Going Global From Japan: Learning From YouTube’s Algorithms

Some teachers plan to teach online, and some come to it almost accidentally.

American Mark Kulek, who’s lived in Japan since 1996, started with his own English school there, giving classes to children. One day eleven years ago, while driving, he was listening to a podcast about someone else’s YouTube channel. Intrigued, he checked it out when he got home, and thought, “I could do that.” So to complement his lessons, he set up a tripod and filmed himself using the same materials, such as flashcards and pattern drills, on his whiteboard. That way, students could watch his videos at home to review what they’d done in class, and parents could see what was being taught.

Mark Kulek, an English teacher and YouTuber

However, although he’d intended the videos only for his own students and their families, learners and teachers from other areas began following him as well. He first became aware of the extent of his growing reach when YouTube notified him, about a year after he had been posting, that several of his videos had become popular, and invited him to monetize them by joining what was then called the Partnership Program. This added another layer of incentive, as he then branched out into more general English teaching. Eventually, he was making enough money through his YouTube channel, and taking so much time to create and maintain it, that he closed his school, although he still works part-time at two Japanese universities.

Since the YouTube algorithms reward frequent as well as consistent posting, he increased the number of videos he posted, moving from the two or three videos a month he’d posted for his own classes, to a mix of live-streaming three times a week and shorter, static videos on the other days, which are then archived. Currently, he’s posting ten videos a week. To maintain this schedule, Kulek plans and films well ahead, often a month or more, working on several videos at a time to streamline the process, working on weekends, holidays and during the summer break from his university jobs.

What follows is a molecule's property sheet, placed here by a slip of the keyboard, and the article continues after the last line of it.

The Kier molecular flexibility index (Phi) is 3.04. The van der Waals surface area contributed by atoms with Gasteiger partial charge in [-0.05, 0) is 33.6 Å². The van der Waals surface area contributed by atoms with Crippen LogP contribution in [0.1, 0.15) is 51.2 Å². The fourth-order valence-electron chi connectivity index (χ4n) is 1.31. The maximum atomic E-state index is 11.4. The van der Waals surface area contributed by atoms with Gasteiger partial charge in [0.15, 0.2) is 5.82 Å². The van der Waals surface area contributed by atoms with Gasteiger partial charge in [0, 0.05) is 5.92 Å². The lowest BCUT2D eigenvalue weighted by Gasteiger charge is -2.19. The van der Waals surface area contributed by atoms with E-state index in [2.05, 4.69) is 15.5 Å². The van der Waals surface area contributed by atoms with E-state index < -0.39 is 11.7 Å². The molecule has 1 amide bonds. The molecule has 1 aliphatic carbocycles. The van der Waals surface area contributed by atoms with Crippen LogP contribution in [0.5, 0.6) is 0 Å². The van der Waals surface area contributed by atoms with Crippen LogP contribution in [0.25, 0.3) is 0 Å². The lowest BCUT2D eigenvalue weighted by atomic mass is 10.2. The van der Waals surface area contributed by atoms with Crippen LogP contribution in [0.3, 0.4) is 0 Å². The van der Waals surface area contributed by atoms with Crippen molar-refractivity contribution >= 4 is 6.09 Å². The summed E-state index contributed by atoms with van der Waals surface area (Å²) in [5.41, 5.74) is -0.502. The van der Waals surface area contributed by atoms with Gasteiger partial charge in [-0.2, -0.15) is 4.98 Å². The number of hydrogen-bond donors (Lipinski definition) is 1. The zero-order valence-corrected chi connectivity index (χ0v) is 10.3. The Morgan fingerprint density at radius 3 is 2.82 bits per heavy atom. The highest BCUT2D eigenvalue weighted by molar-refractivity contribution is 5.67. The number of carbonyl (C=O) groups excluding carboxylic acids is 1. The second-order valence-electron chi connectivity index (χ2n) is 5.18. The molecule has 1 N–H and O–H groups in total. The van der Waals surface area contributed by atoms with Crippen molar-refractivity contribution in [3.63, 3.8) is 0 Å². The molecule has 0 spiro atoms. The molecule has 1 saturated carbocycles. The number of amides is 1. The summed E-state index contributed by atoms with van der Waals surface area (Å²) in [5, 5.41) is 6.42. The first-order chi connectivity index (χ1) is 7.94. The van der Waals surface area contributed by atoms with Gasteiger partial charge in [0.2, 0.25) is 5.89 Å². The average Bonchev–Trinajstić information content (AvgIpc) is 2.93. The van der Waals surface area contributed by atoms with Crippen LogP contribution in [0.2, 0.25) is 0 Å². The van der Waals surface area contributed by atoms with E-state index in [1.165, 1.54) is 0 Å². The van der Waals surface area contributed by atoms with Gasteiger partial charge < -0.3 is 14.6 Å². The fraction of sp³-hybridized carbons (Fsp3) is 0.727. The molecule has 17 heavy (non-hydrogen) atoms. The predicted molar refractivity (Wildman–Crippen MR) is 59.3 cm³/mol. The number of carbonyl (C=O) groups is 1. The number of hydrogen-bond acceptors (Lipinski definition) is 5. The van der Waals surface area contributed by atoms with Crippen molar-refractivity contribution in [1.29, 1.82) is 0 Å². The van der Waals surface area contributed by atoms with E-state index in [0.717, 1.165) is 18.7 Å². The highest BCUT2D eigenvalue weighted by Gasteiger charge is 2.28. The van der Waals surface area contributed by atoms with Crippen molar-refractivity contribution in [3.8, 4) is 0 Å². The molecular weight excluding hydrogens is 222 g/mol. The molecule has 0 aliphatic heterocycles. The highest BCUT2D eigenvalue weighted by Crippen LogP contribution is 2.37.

From Where Do You Get Your Ideas?

A classroom language teacher, of course, can repeat the same lesson with a new class. On YouTube, a teacher needs a constant source of fresh material. Does he ever feel like he’ll run out of ideas? Kulek laughs. “That’s the thing about language, you know? It’s infinite. I have books and my dictionary … I look for patterns and topics, and approach things from a different angle.” Kulek’s pre-recorded videos generally range from around three to 10 minutes long, but his livestreams last from one to two hours. For these, he has set routines that he incorporates each time, which his viewers can easily follow because they know the patterns. He teaches as if he were addressing a live audience; for example, he conducts pattern drills by speaking one part and leaving a pause for viewers to repeat or type the answer in the chat. An average of 100-200 people follow his livestreams, and then thousands more watch them later. Learners can even buy books based on his routines, for further reinforcement. In Japan, he evens sells his own set of companion flashcards.

Because his content is evergreen — meaning timeless content that remains relevant for long periods of time — viewers find his channel when YouTube recommends it or just by searching. (YouTube is, in fact, the second largest search engine, processing over 3 billion searches a month; only Google, which owns YouTube, is ahead.) One thing that surprised Kulek was how many teachers follow him. With over 1,000 videos, teachers find content to show students in their classes or to assign for homework. He’s heard from teachers all over the world, and even school boards in South Korea and Colombia.